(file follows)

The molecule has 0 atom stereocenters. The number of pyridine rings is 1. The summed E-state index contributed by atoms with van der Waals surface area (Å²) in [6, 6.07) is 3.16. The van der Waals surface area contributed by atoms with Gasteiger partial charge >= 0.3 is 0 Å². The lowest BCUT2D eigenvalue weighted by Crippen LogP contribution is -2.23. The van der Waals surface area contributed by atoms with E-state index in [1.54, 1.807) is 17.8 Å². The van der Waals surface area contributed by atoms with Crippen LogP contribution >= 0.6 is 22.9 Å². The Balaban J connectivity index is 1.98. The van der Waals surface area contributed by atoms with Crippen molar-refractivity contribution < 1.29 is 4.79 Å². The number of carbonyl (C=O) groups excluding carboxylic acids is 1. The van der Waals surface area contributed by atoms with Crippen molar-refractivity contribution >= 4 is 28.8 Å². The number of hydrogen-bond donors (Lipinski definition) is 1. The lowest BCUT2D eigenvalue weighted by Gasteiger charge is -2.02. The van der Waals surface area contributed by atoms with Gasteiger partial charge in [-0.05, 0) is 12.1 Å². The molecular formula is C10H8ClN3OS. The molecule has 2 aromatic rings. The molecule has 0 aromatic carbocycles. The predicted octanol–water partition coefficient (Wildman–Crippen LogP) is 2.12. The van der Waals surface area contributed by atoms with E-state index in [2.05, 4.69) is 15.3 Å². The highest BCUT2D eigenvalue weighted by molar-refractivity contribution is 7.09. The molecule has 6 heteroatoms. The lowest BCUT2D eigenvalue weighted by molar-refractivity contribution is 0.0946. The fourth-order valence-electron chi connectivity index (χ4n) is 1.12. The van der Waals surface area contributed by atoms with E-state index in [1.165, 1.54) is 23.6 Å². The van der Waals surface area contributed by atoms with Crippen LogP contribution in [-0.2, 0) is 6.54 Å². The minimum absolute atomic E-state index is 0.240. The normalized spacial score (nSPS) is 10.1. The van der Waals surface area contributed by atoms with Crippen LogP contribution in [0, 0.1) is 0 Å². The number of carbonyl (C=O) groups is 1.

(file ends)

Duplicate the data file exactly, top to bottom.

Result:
The molecule has 0 atom stereocenters. The number of pyridine rings is 1. The summed E-state index contributed by atoms with van der Waals surface area (Å²) in [6, 6.07) is 3.16. The van der Waals surface area contributed by atoms with Gasteiger partial charge >= 0.3 is 0 Å². The lowest BCUT2D eigenvalue weighted by Crippen LogP contribution is -2.23. The van der Waals surface area contributed by atoms with E-state index in [1.54, 1.807) is 17.8 Å². The van der Waals surface area contributed by atoms with Crippen LogP contribution >= 0.6 is 22.9 Å². The Balaban J connectivity index is 1.98. The van der Waals surface area contributed by atoms with Crippen molar-refractivity contribution < 1.29 is 4.79 Å². The number of carbonyl (C=O) groups excluding carboxylic acids is 1. The van der Waals surface area contributed by atoms with Crippen molar-refractivity contribution >= 4 is 28.8 Å². The number of hydrogen-bond donors (Lipinski definition) is 1. The lowest BCUT2D eigenvalue weighted by Gasteiger charge is -2.02. The van der Waals surface area contributed by atoms with Gasteiger partial charge in [-0.05, 0) is 12.1 Å². The molecular formula is C10H8ClN3OS. The molecule has 2 aromatic rings. The molecule has 0 aromatic carbocycles. The predicted octanol–water partition coefficient (Wildman–Crippen LogP) is 2.12. The van der Waals surface area contributed by atoms with E-state index in [2.05, 4.69) is 15.3 Å². The highest BCUT2D eigenvalue weighted by molar-refractivity contribution is 7.09. The molecule has 6 heteroatoms. The lowest BCUT2D eigenvalue weighted by molar-refractivity contribution is 0.0946. The fourth-order valence-electron chi connectivity index (χ4n) is 1.12. The van der Waals surface area contributed by atoms with E-state index in [1.165, 1.54) is 23.6 Å². The van der Waals surface area contributed by atoms with Crippen LogP contribution in [-0.2, 0) is 6.54 Å². The minimum absolute atomic E-state index is 0.240. The normalized spacial score (nSPS) is 10.1. The van der Waals surface area contributed by atoms with Crippen LogP contribution in [0, 0.1) is 0 Å². The number of carbonyl (C=O) groups is 1.